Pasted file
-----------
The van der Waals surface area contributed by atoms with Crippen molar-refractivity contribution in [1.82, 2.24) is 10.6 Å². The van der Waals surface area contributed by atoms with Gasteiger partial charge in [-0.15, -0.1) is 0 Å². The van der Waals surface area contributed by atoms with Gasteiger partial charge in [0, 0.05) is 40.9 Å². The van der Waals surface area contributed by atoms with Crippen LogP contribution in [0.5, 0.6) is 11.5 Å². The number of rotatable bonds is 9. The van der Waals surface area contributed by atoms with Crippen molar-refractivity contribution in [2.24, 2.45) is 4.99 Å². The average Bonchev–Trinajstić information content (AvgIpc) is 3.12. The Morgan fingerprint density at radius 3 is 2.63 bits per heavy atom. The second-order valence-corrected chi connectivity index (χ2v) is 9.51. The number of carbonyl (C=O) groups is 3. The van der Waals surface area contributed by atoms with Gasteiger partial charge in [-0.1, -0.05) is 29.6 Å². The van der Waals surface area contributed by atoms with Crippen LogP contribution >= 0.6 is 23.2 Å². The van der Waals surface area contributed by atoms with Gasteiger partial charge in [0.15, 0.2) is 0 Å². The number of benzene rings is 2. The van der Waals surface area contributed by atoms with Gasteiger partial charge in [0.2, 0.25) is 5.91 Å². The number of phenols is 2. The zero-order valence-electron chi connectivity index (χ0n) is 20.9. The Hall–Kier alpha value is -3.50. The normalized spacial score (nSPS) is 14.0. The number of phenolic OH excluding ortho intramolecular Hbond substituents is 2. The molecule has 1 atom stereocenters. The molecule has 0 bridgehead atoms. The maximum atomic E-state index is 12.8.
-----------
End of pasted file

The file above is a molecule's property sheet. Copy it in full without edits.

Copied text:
The van der Waals surface area contributed by atoms with Crippen molar-refractivity contribution in [1.82, 2.24) is 10.6 Å². The van der Waals surface area contributed by atoms with Gasteiger partial charge in [-0.15, -0.1) is 0 Å². The van der Waals surface area contributed by atoms with Gasteiger partial charge in [0, 0.05) is 40.9 Å². The van der Waals surface area contributed by atoms with Crippen LogP contribution in [0.5, 0.6) is 11.5 Å². The number of rotatable bonds is 9. The van der Waals surface area contributed by atoms with Crippen molar-refractivity contribution in [2.24, 2.45) is 4.99 Å². The average Bonchev–Trinajstić information content (AvgIpc) is 3.12. The Morgan fingerprint density at radius 3 is 2.63 bits per heavy atom. The second-order valence-corrected chi connectivity index (χ2v) is 9.51. The number of carbonyl (C=O) groups is 3. The van der Waals surface area contributed by atoms with Gasteiger partial charge in [-0.1, -0.05) is 29.6 Å². The van der Waals surface area contributed by atoms with Crippen LogP contribution >= 0.6 is 23.2 Å². The van der Waals surface area contributed by atoms with Gasteiger partial charge in [0.15, 0.2) is 0 Å². The number of benzene rings is 2. The van der Waals surface area contributed by atoms with Gasteiger partial charge in [0.2, 0.25) is 5.91 Å². The number of phenols is 2. The zero-order valence-electron chi connectivity index (χ0n) is 20.9. The Hall–Kier alpha value is -3.50. The normalized spacial score (nSPS) is 14.0. The number of phenolic OH excluding ortho intramolecular Hbond substituents is 2. The molecule has 1 atom stereocenters. The molecule has 0 bridgehead atoms. The maximum atomic E-state index is 12.8.